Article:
“We can only get it right as a nation when we treat everyone with equality. Our judicial system and law custodians must also treat people with equality concerning their crimes. An instance that need not leave the consciousness of good citizens has to do with a comparison between Shiites in Zaria and #EndSARS protesters. The army ended the lives of the Shiites in numbers for blocking a road. In contrast, the #EndSARS protesters who blocked streets in Abuja for days got treated with awe. Was it an oversight, travesty of justice or just selective application of the law, assuming there is a law that says blocking roads attracts summary execution? Some said it was because they touched the chest of a General. But a General, even though newly retired, was killed and cannibalised elsewhere with no retribution. So, where is equality before the law? Take note; I am not saying there should be retribution in the latter case. No breach of the law or extrajudicial killing is excusable.”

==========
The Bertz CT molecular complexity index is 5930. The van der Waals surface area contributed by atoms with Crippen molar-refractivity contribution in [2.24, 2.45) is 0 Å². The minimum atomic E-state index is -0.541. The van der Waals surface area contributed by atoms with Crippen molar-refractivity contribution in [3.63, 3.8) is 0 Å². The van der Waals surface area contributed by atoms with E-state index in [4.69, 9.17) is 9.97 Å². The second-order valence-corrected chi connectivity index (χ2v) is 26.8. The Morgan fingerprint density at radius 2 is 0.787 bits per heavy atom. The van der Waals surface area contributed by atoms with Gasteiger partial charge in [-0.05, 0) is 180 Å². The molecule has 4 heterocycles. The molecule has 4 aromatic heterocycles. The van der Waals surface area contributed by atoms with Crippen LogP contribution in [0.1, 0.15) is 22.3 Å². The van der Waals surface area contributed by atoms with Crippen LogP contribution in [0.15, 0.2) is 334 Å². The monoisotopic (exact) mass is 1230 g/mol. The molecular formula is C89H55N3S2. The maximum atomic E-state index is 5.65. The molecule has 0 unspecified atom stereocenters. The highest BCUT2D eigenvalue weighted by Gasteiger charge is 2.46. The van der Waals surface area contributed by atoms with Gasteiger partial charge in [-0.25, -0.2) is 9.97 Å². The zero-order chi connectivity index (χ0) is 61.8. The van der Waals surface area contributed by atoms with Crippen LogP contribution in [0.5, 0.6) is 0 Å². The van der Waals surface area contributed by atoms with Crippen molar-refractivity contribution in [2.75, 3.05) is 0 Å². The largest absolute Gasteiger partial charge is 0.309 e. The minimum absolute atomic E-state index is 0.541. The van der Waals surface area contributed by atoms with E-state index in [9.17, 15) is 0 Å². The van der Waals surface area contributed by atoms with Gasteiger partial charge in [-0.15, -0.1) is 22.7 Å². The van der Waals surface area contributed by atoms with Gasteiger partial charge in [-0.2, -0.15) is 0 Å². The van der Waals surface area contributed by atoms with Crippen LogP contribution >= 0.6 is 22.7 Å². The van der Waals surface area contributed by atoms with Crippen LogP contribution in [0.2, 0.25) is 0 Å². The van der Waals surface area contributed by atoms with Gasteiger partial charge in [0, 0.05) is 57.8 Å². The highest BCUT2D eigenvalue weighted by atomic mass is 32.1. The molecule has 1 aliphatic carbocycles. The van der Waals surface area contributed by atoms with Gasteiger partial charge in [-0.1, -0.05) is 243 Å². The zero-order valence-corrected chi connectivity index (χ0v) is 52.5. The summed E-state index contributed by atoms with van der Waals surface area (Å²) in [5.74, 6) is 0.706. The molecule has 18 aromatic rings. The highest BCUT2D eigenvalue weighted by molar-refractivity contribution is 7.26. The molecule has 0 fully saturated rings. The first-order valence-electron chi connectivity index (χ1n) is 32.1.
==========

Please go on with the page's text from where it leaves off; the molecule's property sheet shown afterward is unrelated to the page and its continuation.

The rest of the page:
But we never tire of echoing what we believe will set our country on the path of righteousness. For writing under the topic, “Nigeria: How do I begin?” on June 22, 2020, we still asked: “Will the yet-to-be-investigated allegation of Nyesom Wike against a general engaged in ‘oil bunkering’ be a good beginning or the case of the murdered and cannibalised General Idris Alkali take the honour? Perhaps the forgotten case of the vehicles found in the Dura Du Lake of death or maybe the report of the post-2011 election violence or, better still, that of the PDP woman leader burnt alive in Kogi or perhaps Bola Ige’s, Funsho Williams’? Many others are competing for attention. For instance, who killed Deputy Commissioner of Police Usman Umar one year ago? What happened to the Chibok inquiry or Rotimi Amaechi’s allegation that Femi Fani Kayode collected N2 billion as aviation minister and bolted away with it?